Holy crap, Grey has a second column in a reasonable timeframe? Really? His lazy ass pulled it off? Blasphemous! But it’s true, loyal readers, I’ve found my inspirado and rediscovered my urge to crank out non-review content! Fortunately for all of you, but not necessarily any staffers in the big two that gnash their jaws in contempt at my lack of being political with my rantings. After all, I’m simply a customer of theirs, there’s no need to kiss ass when it’s not due, and I’ve got a sizable list of things that do not deserve anyone getting their ass kissed. Ready? I know I am!
There are plenty of iconic characters in comics, but if you were to ask people of different generations, get a good sample size, there’s a pretty solid chance that you’ll find a much larger consensus for Superman’s recognizability over Batman’s, Spider-Man’s, Iron Man’s, hell, Captain America’s. Superman is a true American icon that is relevant on a global scale. He was the first superhero, and he remains the benchmark that all are held up to. He’s the biggest fictional creation of the entire twentieth century.
Unfortunately, he isn’t treated as such. Writers talk about him as if he needs modernizing, fans talk about him as if his message and abilities make him outdated, and there is an ongoing critique that he isn’t edgy enough.
Superman isn’t edgy enough? Superman needs to be edgy? Superman needs to get extreme? Maybe change the look up, tweak the color scheme, get some new powers…wait, no, we had that, and Electric Superman was terrible.
Red and Blue were worse.
Superman is a character immune to modernizing because, frankly, he doesn’t need it. You can tweak the origin, or the specifics of the costume, but who and what he is can’t be changed without bringing Elseworlds into things. Hell, even then, I’ve seen a version of Kal-El raised as Bruce Wayne who ended up being Superman; same goes for the Amish and Soviets. Superman is the champion of those who can not defend themselves, it does not matter where or when you base him, he always does the right thing in the end.
It’s a recurring theme for writers to take over Superman and try to reinvent the wheel. Everyone wants to tell the never before told Superman story of their wildest dreams, but nobody really seems to grasp how to anymore. I grew up with Superman in the 90’s, really, Dan Jurgens and Louise Simonson, Karl Kesel and Roger Stern. I grew up in the era where they had the little markers on the cover to let you know the overall reading order of the entire run, since Superman was coming out at least four times a month across his four different titles. Four different books by four different creative teams telling four different stories, and it was more successful than DC’s attempts the past few years of giving the Man of Steel two ongoing series in an order to not over saturate him.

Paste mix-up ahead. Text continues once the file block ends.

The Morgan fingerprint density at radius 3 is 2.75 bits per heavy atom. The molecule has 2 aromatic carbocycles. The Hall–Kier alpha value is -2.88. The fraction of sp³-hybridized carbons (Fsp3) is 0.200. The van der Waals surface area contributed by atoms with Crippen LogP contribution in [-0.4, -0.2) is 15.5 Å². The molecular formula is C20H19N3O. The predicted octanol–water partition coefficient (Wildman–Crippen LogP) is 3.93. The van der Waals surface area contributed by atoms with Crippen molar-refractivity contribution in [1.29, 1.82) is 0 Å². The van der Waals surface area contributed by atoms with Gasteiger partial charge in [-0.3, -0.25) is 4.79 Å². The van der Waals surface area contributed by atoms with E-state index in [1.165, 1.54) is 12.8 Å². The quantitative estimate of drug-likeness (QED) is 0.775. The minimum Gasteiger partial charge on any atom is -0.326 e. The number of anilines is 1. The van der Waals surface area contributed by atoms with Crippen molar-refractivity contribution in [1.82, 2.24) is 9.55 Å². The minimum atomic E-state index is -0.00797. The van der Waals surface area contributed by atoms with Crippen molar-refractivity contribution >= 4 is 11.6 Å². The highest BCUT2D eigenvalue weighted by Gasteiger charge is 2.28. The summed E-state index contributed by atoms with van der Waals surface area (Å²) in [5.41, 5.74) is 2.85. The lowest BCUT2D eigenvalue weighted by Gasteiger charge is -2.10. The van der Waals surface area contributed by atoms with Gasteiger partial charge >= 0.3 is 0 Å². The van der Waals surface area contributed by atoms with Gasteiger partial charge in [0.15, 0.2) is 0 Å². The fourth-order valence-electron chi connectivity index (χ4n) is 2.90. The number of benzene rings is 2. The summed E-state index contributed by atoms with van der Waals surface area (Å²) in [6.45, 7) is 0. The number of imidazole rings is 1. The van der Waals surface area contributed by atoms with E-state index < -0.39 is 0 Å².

Batman, Detective Comics, Batman Incorporated, Batman and Robin, The Dark Knight. Those are the books in the Batman line that feature Bruce in a lead role, and they all have something else in common…every single one of those titles existed before the New 52, and each exists today. Superman has Superman and Action Comics, and the upcoming Superman Unchained.
Wait, really? I had forgotten that it’s actually called that. Unchained. Talk about an edgy title to make him seem ‘hipper’ and ‘cooler’. Superman: Off The Chain! Seriously, how hard is it to just call the book “Superman: The Man of Steel”, and mooch off of the easy synergy with the movie title? At least that would bring with it the easy explanation of “Well, he IS the Man of Steel!” Hell, Man of Tomorrow works too, and both sound less eager to please a young audience that finds the greatest icon in comics to be boring.
Because, again, there is no greater pop culture icon in the last hundred years than Superman, and they should be ashamed that anyone could find him boring.
When Tony Daniel finishes scripting over Andy Diggle’s plots and leaves Action Comics in the hands of Scott Lobdell, it will be the first time since DC took their books ‘One Year Later’ that I haven’t bought an ongoing monthly Superman title. You see, when I got back into comics, up through that point, there was a decidedly ‘let’s be confusing’ mindset with Superman. With four books that only referenced each other when they needed to, and a random short lived Supergirl that never existed, and at one point Chuck Austen showing up to write Action Comics into the ground. By bringing in Gog and Magog and making Superman get Kingdom Come style gray hair, and lose fights to super powered rednecks, and then eventually getting blacklisted from the entire industry and having a ghost writer finish up his Doomsday arc that began with the creature saving a kitten before killing its owner.